“An international market in human organs is not only inevitable but also desirable.” Discuss. Over the last few decades the advances made in the fields of surgical technology have led to an increase in the number of people comfortable with having an organ transplant. Every year, thousands of people, from around the world, are being added to the waiting list to receive organs. Even though the number of people willingly to donate their organs has increased due to the constant campaigns made by government and NGO’s but it is not enough to meet the rising demand for human organs. This has created an urge to find an alternative that would make up for this downfall. John Harris and Charles proposed a “strictly regulated and highly ethical market in live donor organs and tissue.” No doubt offering donors compensation in exchange for their organs is such an option but it is heavily fraught with strong moral sentiments. But the question of debate that arises here is; can we afford to reject an approach that would increase the supply of organs or the efficiency in which organs are allocated and transplant without thoughtful consideration? In USA, according to the National Organ Transplant Act (1984), a person convicted of buying or selling human organs can be fined for as much as $50,000 and five years in prison.  Whereas in United Kingdom, according to the Human Tissues Act 2004, it is an offence to offer or buy human organs . In fact, in every country in the world it is illegal to be involved in the organ market except for Iran. In one argument highlighted by Kishore D Phadke, it was said that although the Donor does not gain as much as Recipient or the doctors but at least they have made an “informed decision that would increase their self-esteem, with the clear understanding of the risks and benefits.” It is true that when money comes in this equation, there are going to be many regretful people who would donate their kidney due to lack of education or intellect or because the circumstances made them temporarily desperate. This issue was highlighted in Iran where the sale of Human organs is legal. After a survey, it was concluded that 76 out of a 100 donors in Iran agreed that kidney sale should be banned and if there was another chance they would prefer to beg (39%) or obtain a loan from usurers (60%) instead of vending a kidney.  Government prohibition of the unregulated sale of kidneys to protect the poor from exploitation is appropriate and certainly justified. However, it can be debated that is it really better not to save lives so a small fraction of people do not make regretful decisions? Nonetheless, the shortage of organs hasn’t decreased which has led to a worldwide black market for organs from living donors. A surprisingly positive endorsement for legalizing human organ sales was provided by Robert Berman ‘the choice before us in not between buying or not buying organs. This is happening regardless of the law. The choice is whether transplant operations and the sale of organs will be regulated or not.” It cannot be argued that as long as there are some people determined to obtain kidneys and others are desperate enough to sell them, the trade is impossible to stop. World Health Organisation estimated that 10,000 black market transplants operations take place every year.  “It makes better sense to regulate the business than drive it underground.” In these circumstances, India is given as a reference where the black market for organs was only established after paid organ donation became illegal in India. A professor from university of Toronto Says, “so much harm occurs in the black market.”  What he is saying is credible as Donors, especially from less developed countries, face poor medical care  or sometimes, are not paid at all.  Whereas in Some cases, the recipients undergoing surgery even up with infections, STDS or damaged organs. . Leonardo De Castro expands somewhat...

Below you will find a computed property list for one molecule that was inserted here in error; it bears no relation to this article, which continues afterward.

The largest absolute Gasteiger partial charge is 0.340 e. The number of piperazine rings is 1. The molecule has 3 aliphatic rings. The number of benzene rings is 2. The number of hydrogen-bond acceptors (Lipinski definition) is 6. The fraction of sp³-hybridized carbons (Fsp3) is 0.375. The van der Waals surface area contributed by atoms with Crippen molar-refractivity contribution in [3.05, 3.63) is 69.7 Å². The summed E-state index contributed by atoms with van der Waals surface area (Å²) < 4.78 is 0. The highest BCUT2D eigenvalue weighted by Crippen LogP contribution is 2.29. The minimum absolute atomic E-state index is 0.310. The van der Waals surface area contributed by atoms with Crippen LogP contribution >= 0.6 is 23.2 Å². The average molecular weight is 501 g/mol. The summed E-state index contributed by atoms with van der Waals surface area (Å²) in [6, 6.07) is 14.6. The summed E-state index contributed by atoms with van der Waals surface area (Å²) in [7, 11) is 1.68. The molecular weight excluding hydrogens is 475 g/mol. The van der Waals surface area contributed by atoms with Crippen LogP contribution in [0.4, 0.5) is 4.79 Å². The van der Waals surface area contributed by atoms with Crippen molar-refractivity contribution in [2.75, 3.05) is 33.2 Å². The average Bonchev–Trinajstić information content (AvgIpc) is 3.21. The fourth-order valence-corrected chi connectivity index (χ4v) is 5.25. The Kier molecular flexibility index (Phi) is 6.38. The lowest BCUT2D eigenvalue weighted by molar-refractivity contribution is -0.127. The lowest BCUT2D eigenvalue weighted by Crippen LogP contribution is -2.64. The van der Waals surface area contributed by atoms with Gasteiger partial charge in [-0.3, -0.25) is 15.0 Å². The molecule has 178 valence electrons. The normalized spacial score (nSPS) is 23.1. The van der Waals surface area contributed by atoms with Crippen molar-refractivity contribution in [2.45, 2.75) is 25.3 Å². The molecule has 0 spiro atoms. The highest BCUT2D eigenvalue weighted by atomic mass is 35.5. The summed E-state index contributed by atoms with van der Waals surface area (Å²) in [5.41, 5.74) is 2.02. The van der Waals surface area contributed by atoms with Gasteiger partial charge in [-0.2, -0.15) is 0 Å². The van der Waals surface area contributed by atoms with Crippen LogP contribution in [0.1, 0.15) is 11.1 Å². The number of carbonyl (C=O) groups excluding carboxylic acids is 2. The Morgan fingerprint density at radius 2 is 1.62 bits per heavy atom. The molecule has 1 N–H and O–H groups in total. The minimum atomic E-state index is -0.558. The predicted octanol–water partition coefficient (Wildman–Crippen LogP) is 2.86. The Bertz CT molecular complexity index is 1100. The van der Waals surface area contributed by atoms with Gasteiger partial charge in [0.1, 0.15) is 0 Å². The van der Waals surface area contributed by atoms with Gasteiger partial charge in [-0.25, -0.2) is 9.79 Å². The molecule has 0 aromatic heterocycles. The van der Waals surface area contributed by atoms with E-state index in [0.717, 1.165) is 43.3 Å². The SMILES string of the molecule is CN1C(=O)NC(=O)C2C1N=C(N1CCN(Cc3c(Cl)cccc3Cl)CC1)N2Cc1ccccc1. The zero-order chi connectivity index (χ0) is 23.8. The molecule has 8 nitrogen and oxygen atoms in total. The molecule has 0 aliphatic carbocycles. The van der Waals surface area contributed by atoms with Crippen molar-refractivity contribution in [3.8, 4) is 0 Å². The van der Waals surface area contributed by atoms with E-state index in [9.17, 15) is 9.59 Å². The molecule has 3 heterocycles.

Bibliography: 14. “An ethically defensible market in organs - A single buyer like the NHS is an answer.” –Written by Charles A Erin and John Harris ; BMJ. 2002 July 20; 325(7356): 114–115.
18. “Ethical Incentives- Not Payment- For Organ Donation” From the New England Journal of medicine; June 20, 2002
19. Pope John Paul II Evangelium Vitae. Encyclical Letter on the value and
inviolability of human life, March 25, 1995.
20. “Selling organs should be legal.” – written by Berman R. (From the Orthodox Jewish Halachic Organ Donor Society); Jerusalem Post; August 9, 2005.
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